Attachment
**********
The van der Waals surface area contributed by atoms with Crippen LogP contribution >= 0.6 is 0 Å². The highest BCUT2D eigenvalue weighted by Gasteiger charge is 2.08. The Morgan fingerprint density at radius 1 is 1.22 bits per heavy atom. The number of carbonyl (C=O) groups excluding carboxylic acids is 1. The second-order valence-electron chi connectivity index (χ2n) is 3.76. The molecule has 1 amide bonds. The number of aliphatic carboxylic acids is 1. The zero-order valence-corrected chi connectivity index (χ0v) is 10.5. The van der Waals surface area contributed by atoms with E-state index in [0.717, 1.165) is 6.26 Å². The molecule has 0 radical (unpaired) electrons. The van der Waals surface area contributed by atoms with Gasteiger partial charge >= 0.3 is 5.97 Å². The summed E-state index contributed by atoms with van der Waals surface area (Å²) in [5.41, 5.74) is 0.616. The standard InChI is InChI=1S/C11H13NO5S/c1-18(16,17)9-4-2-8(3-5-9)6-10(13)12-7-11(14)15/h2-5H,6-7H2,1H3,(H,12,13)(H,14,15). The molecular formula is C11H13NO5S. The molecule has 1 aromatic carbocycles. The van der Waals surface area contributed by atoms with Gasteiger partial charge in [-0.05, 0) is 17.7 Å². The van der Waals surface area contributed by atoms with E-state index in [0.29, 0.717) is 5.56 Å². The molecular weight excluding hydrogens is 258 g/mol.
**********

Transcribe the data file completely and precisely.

The van der Waals surface area contributed by atoms with Crippen LogP contribution >= 0.6 is 0 Å². The highest BCUT2D eigenvalue weighted by Gasteiger charge is 2.08. The Morgan fingerprint density at radius 1 is 1.22 bits per heavy atom. The number of carbonyl (C=O) groups excluding carboxylic acids is 1. The second-order valence-electron chi connectivity index (χ2n) is 3.76. The molecule has 1 amide bonds. The number of aliphatic carboxylic acids is 1. The zero-order valence-corrected chi connectivity index (χ0v) is 10.5. The van der Waals surface area contributed by atoms with E-state index in [0.717, 1.165) is 6.26 Å². The molecule has 0 radical (unpaired) electrons. The van der Waals surface area contributed by atoms with Gasteiger partial charge >= 0.3 is 5.97 Å². The summed E-state index contributed by atoms with van der Waals surface area (Å²) in [5.41, 5.74) is 0.616. The standard InChI is InChI=1S/C11H13NO5S/c1-18(16,17)9-4-2-8(3-5-9)6-10(13)12-7-11(14)15/h2-5H,6-7H2,1H3,(H,12,13)(H,14,15). The molecular formula is C11H13NO5S. The molecule has 1 aromatic carbocycles. The van der Waals surface area contributed by atoms with Gasteiger partial charge in [-0.05, 0) is 17.7 Å². The van der Waals surface area contributed by atoms with E-state index in [0.29, 0.717) is 5.56 Å². The molecular weight excluding hydrogens is 258 g/mol.